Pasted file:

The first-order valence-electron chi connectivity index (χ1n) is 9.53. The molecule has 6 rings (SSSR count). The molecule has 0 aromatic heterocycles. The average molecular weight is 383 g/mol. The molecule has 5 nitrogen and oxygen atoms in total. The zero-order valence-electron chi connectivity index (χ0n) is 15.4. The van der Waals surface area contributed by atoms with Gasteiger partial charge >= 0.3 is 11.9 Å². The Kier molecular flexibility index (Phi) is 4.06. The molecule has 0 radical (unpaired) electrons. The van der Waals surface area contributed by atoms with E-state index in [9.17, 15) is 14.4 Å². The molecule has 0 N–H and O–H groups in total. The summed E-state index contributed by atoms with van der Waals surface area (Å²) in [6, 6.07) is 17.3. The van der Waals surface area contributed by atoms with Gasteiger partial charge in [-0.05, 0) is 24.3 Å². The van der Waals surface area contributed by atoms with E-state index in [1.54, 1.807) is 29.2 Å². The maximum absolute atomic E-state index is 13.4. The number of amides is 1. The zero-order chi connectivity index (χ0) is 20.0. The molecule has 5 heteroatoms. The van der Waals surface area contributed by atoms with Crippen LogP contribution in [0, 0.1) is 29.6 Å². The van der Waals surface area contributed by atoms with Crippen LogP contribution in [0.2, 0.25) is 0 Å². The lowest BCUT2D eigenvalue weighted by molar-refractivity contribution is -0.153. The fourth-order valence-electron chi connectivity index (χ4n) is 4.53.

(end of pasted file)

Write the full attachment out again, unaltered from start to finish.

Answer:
The first-order valence-electron chi connectivity index (χ1n) is 9.53. The molecule has 6 rings (SSSR count). The molecule has 0 aromatic heterocycles. The average molecular weight is 383 g/mol. The molecule has 5 nitrogen and oxygen atoms in total. The zero-order valence-electron chi connectivity index (χ0n) is 15.4. The van der Waals surface area contributed by atoms with Gasteiger partial charge >= 0.3 is 11.9 Å². The Kier molecular flexibility index (Phi) is 4.06. The molecule has 0 radical (unpaired) electrons. The van der Waals surface area contributed by atoms with E-state index in [9.17, 15) is 14.4 Å². The molecule has 0 N–H and O–H groups in total. The summed E-state index contributed by atoms with van der Waals surface area (Å²) in [6, 6.07) is 17.3. The van der Waals surface area contributed by atoms with Gasteiger partial charge in [-0.05, 0) is 24.3 Å². The van der Waals surface area contributed by atoms with E-state index in [1.54, 1.807) is 29.2 Å². The maximum absolute atomic E-state index is 13.4. The number of amides is 1. The zero-order chi connectivity index (χ0) is 20.0. The molecule has 5 heteroatoms. The van der Waals surface area contributed by atoms with Crippen LogP contribution in [0, 0.1) is 29.6 Å². The van der Waals surface area contributed by atoms with Crippen LogP contribution in [0.2, 0.25) is 0 Å². The lowest BCUT2D eigenvalue weighted by molar-refractivity contribution is -0.153. The fourth-order valence-electron chi connectivity index (χ4n) is 4.53.